Fig. just barely. (By an amount equal to the thickness of the (imaginary) skin on one’s teeth.) I got through calculus class by the skin of my teeth. I got to the airport a few minutes late and missed the plane by the skin of my teeth. Lloyd escaped from the burning building by the skin of his teeth.
if you do something by the skin of your teeth, you only just succeed in doing it We escaped by the skin of our teeth. England held on by the skin of their teeth to win 1-0.

Wordle Wednesday: Chinese Calender

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It is will soon be the Chinese New Year; which is the 19th February and it will be the Year of the Goat. I am from the Year of the Pig (now you all know how old I am?!) So, I thought that it would be a good time to do a Wordle Wednesday all about the Chinese calender. I know that there are only twelve of them but it will still make a pretty cloud. Just see below…

Which year are you?

Chinese Calender Cloud

Word List:

  • rat
  • ox
  • tiger
  • rabbit
  • dragon
  • snake
  • horse
  • sheep
  • monkey
  • rooster
  • dog
  • pig

Idiom of the Week: “An Eager Beaver”

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I was such this idiom this week; as I am all finished with my Specialist Modules. Just the Advanced Grammar module to do; bring on pay day!!

Anyway; back to this week’s idiom of the week which is an eager beaver. This is one of my all time favourites when it comes to idioms. It always brings a smile to my face.

 

 

Meaning:

someone who works very hard and is very eager to do things

The usage of the word ‘beaver’ is because a beaver is a small animal which people traditionally believe to be hard-working.

 

Examples:

“Who’s the eager beaver who came in at the weekend finish this work off?”

“The eager beavers of industry seldom reach their potential, much less rise to the top”

“New volunteers are always eager beavers.”

“The young assistant gets work very early. She’s real eager beaver.”

Wordle Wednesday: Emotions

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The first Wordle Wednesday of 2015; how exciting! Celebrations have all finished and hopefully we all had a good time. There were possibley a lot of emotions going around and that is the theme of this week’s word cloud. Emotions! I bet that we have all experienced most of these emotions sometime in our lives. Which one is your favourite?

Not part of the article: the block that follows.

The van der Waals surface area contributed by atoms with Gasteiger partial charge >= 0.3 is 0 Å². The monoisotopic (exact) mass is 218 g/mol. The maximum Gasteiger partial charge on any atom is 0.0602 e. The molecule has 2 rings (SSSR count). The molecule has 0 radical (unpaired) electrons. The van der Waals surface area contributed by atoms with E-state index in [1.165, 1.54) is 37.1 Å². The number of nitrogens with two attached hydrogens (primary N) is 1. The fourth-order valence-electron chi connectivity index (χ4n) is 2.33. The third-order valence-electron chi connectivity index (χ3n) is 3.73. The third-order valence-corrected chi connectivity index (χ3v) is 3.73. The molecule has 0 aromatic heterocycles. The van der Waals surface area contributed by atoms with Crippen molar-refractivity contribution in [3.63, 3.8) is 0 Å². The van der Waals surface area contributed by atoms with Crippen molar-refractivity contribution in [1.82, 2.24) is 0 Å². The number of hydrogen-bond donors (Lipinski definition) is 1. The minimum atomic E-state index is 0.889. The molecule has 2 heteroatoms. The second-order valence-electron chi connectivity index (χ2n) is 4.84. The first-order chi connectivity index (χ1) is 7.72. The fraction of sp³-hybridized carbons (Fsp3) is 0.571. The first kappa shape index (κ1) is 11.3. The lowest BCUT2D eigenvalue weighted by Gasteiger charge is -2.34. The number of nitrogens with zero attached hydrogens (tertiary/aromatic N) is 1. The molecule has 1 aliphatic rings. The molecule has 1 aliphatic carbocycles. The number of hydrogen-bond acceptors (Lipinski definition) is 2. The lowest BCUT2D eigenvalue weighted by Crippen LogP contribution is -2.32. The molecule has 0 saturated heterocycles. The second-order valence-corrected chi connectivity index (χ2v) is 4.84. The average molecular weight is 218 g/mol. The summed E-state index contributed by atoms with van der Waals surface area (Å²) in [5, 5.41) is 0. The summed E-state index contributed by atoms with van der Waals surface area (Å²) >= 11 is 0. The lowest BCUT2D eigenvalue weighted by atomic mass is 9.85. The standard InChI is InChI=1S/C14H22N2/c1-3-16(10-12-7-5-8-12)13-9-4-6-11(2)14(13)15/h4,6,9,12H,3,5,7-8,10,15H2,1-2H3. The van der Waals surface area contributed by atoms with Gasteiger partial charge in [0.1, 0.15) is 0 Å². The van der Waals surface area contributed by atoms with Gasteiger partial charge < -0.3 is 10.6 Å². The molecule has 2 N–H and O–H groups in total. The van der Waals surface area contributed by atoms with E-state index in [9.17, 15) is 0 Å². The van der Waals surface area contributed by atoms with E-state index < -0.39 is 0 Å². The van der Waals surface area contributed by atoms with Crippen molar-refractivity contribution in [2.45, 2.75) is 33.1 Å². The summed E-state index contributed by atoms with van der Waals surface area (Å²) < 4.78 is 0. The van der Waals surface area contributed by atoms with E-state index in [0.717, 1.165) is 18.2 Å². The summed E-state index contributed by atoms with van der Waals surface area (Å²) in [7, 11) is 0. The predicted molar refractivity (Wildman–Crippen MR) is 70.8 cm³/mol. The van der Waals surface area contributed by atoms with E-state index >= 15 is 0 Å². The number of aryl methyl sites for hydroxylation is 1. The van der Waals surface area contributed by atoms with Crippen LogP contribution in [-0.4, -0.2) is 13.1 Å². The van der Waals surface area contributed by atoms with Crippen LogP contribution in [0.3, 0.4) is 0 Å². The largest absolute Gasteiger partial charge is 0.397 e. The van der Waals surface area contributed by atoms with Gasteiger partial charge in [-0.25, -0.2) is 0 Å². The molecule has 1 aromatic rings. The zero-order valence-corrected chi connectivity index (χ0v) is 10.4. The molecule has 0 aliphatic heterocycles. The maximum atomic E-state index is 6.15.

Emotions Cloud

Word List:

acceptance

admiration

adoration

affection

afraid

agitation

agreeable

aggressive

aggravation

agony

alarm

alienation

amazement

amusement

anger

angry

anguish

annoyance

anticipation

anxiety

apprehension

assertive

assured

astonishment

attachment

attraction

awe

beleaguered

bewitched

bitterness

bliss

blue

boredom

calculating

calm

capricious

caring

cautious

charmed

cheerful

closeness

compassion

complacent

compliant

content

contentment

crabby

crazed

crazy

cross

cruel

defeated

defiance

delighted

dependence

depressed

desire

disappointment

disapproval

discontent

disenchanted

disgust

disillusioned

dislike

dismay

displeasure

dissatisfied

distraction

distress

disturbed

dread

eager

earnest

easy-going

ecstasy

ecstatic

elation

embarrassment

emotion

emotional

enamoured

enchanted

enjoyment

enraged

enraptured

enthralled

enthusiasm

envious

envy

equanimity

euphoria

exasperation

excited

exhausted

extroverted

exuberant

fascinated

fatalistic

fear

fearful

ferocity

flummoxed

flustered

fondness

fright

frightened

frustration

furious

fury

generous

glad

gloating

gloomy

glum

greedy

grief

grim

grouchy

grumpy

guilt

happiness

happy

harried

homesick

hopeless

horror

hurt

hysteria

infatuated

insecurity

insulted

interested

introverted

irritation

isolation

jaded

jealous

jittery

jolliness

jolly

joviality

jubilation

joy

keen

kind

kind-hearted

kindly

laid back

lazy

like

liking

loathing

lonely

longing

loneliness

love

lulled

lust

mad

merry

misery

modesty

mortification

naughty

neediness

neglected

nervous

nirvana

open

optimism

ornery

outgoing

outrage

panic

passion

passive

peaceful

pensive

pessimism

pity

placid

pleased

pride

proud

pushy

quarrelsome

queasy

querulous

quick-witted

quiet

quirky

rage

rapture

rejection

relief

relieved

remorse

repentance

resentment

resigned

revulsion

roused

sad

sadness

sarcastic

sardonic

satisfaction

scared

scorn

self-assured

self-congratulatory

self-satisfied

sentimentality

serenity

shame

shock

smug

sorrow

sorry

spellbound

spite

stingy

stoical

stressed

subdued

submission

suffering

surprise

sympathy

tenderness

tense

terror

threatening

thrill

timidity

torment

tranquil

triumphant

trust

uncomfortable

unhappiness

unhappy

upset

vain

vanity

venal

vengeful

vexed

vigilance

vivacious

wary

watchfulness

weariness

weary

woe

wonder

worried

wrathful

zeal

zest